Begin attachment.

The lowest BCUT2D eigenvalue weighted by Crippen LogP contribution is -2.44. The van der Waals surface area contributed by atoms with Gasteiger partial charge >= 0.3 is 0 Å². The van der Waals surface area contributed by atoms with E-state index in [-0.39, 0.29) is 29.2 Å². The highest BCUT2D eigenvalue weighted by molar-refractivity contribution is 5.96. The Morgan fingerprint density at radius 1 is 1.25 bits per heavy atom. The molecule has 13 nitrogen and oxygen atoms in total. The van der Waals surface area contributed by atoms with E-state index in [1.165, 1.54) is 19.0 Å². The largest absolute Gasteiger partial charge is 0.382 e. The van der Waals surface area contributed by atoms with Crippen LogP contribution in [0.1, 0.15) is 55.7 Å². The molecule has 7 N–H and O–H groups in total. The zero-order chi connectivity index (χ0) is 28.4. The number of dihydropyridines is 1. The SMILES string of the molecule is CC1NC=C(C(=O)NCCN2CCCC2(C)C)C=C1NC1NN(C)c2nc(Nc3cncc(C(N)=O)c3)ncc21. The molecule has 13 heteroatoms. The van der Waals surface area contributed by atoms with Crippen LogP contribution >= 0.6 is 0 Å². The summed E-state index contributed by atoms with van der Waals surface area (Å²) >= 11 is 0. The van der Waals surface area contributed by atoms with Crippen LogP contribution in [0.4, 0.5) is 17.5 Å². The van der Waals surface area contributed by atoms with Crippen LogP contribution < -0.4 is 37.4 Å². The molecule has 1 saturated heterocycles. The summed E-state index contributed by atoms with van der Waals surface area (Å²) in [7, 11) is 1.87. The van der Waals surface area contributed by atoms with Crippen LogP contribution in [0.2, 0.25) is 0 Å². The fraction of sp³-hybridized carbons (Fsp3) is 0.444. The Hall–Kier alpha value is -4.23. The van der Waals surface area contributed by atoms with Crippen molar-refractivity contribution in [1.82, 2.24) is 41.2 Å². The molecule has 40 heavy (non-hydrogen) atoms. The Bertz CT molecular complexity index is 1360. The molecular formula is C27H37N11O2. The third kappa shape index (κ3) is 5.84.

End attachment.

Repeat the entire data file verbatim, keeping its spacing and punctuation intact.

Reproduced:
The lowest BCUT2D eigenvalue weighted by Crippen LogP contribution is -2.44. The van der Waals surface area contributed by atoms with Gasteiger partial charge >= 0.3 is 0 Å². The van der Waals surface area contributed by atoms with E-state index in [-0.39, 0.29) is 29.2 Å². The highest BCUT2D eigenvalue weighted by molar-refractivity contribution is 5.96. The Morgan fingerprint density at radius 1 is 1.25 bits per heavy atom. The molecule has 13 nitrogen and oxygen atoms in total. The van der Waals surface area contributed by atoms with E-state index in [1.165, 1.54) is 19.0 Å². The largest absolute Gasteiger partial charge is 0.382 e. The van der Waals surface area contributed by atoms with Crippen LogP contribution in [0.1, 0.15) is 55.7 Å². The molecule has 7 N–H and O–H groups in total. The zero-order chi connectivity index (χ0) is 28.4. The number of dihydropyridines is 1. The SMILES string of the molecule is CC1NC=C(C(=O)NCCN2CCCC2(C)C)C=C1NC1NN(C)c2nc(Nc3cncc(C(N)=O)c3)ncc21. The molecule has 13 heteroatoms. The van der Waals surface area contributed by atoms with Crippen LogP contribution >= 0.6 is 0 Å². The summed E-state index contributed by atoms with van der Waals surface area (Å²) >= 11 is 0. The van der Waals surface area contributed by atoms with Crippen LogP contribution in [0.4, 0.5) is 17.5 Å². The van der Waals surface area contributed by atoms with Crippen LogP contribution < -0.4 is 37.4 Å². The molecule has 1 saturated heterocycles. The summed E-state index contributed by atoms with van der Waals surface area (Å²) in [7, 11) is 1.87. The van der Waals surface area contributed by atoms with Crippen LogP contribution in [0.2, 0.25) is 0 Å². The fraction of sp³-hybridized carbons (Fsp3) is 0.444. The Hall–Kier alpha value is -4.23. The van der Waals surface area contributed by atoms with Crippen molar-refractivity contribution in [1.82, 2.24) is 41.2 Å². The molecule has 40 heavy (non-hydrogen) atoms. The Bertz CT molecular complexity index is 1360. The molecular formula is C27H37N11O2. The third kappa shape index (κ3) is 5.84.